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Imaging galaxies in a heavy LP environment - cmos asi1600

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#1 jpbutler

jpbutler

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Posted 15 March 2017 - 11:17 AM

Hi,

 

This is my first season of imaging galaxies, as I started about NEAF time last year.

I have tried to stay away from LRGB imaging because of the heavy light pollution in my city.

I think about going to a dark site, but I am too comfortable at home and I keep my rig outside almost permanently and don't want to move it.

 

A couple of weeks ago I imaged the markarian chain at gain 200 without really thinking about it too deeply.

My darks were all for gain 200, so that is what I did.

My Lums were at 4 seconds and at the other end red was 45 seconds.

 

Processing out the LP in Pixinsight was pretty hard and I felt like I just needed to leave a certain amount in the image in order to not degrade the resolution.

 

THis week I took a bunch of darks and biases and made masters at unity gain and at gain 75.

 

What I am wondering and hoping to get out of this post are ideas on the best gain settings to use that would possibly minimize the impact of LP, if that is even possible.

 

I would love to also hear about techniques for processing that people use that image RGB in a heavy light pollution environment.

 

John

 



#2 Jon Rista

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Posted 16 March 2017 - 10:42 AM

The best way to combat LP is to gather a lot of light. As much as possible. This usually means acquiring many hours if not tens of hours of integration when in a heavily light polluted zone. When I was still doing OSC/DSLR imaging, I would routinely get 8-14 hours of data, and in a few cases acquired around 20. Some people routinely acquire 20-40 hours.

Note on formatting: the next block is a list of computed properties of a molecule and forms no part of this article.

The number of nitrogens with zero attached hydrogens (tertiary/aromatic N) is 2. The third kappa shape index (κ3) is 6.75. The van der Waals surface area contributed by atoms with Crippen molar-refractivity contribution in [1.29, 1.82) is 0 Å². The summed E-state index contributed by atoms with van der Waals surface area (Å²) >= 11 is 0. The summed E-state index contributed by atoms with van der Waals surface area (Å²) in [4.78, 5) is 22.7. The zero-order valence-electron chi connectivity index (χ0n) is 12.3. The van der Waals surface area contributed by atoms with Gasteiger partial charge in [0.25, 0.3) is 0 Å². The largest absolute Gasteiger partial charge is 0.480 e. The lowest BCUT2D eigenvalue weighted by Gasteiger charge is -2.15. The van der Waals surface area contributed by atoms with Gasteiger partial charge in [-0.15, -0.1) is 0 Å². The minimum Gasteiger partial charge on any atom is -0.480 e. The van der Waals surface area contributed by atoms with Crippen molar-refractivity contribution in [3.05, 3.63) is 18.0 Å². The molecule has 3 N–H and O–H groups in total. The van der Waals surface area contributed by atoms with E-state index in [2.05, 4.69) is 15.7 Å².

If you are imaging RGB (I assume this is the ASI1600MC? MC-Cooled?), then you might want to try using a lower gain setting. High gain settings are great for dark sites, but if you are in a red or white zone, you can very easily swamp both the read noise and the high quantization error of even Gain 0. At Gain 200 you will have about 10.5 stops of DR, while at Gain 0 you will have at least 12 stops (technically speaking the camera has 12.5 stops clamped to 12 bits by the ADC). The extra dynamic range will help you get some longer exposures...at least 30 seconds, maybe 60 seconds around a red/white zone border, longer if you are closer to a red/orange zone border.

 

With some longer subs, you should be able to get some more object photons per sub, and yet still be able to stack a sufficient amount of subs to improve the precision of the final stack. With this camera, being 12 bit, you want to stack at least 100 subs to improve the precision and dynamic range of your final integration. There is little harm in stacking 250 subs or more either...so long as you are sufficiently dithering (dither aggressively) and properly calibrating your subs. With good calibration and dithering, you can get extremely clean results, even with very high count stacks. This is a 1120 frame stack (was actually an experiment to see how much SNR was impacted when not dithering with very deep stacks, so it's a combination of 560 undithered subs with 560 dithered subs, as once I had all that data, I figured...why not stack it all! tongue2.gif) of 10s Gain75/Offset 15 L subs with the ASI1600MM-Cool @ -20C from a red/white zone border:

 

71YAvti.jpg


Edited by Jon Rista, 16 March 2017 - 10:52 AM.

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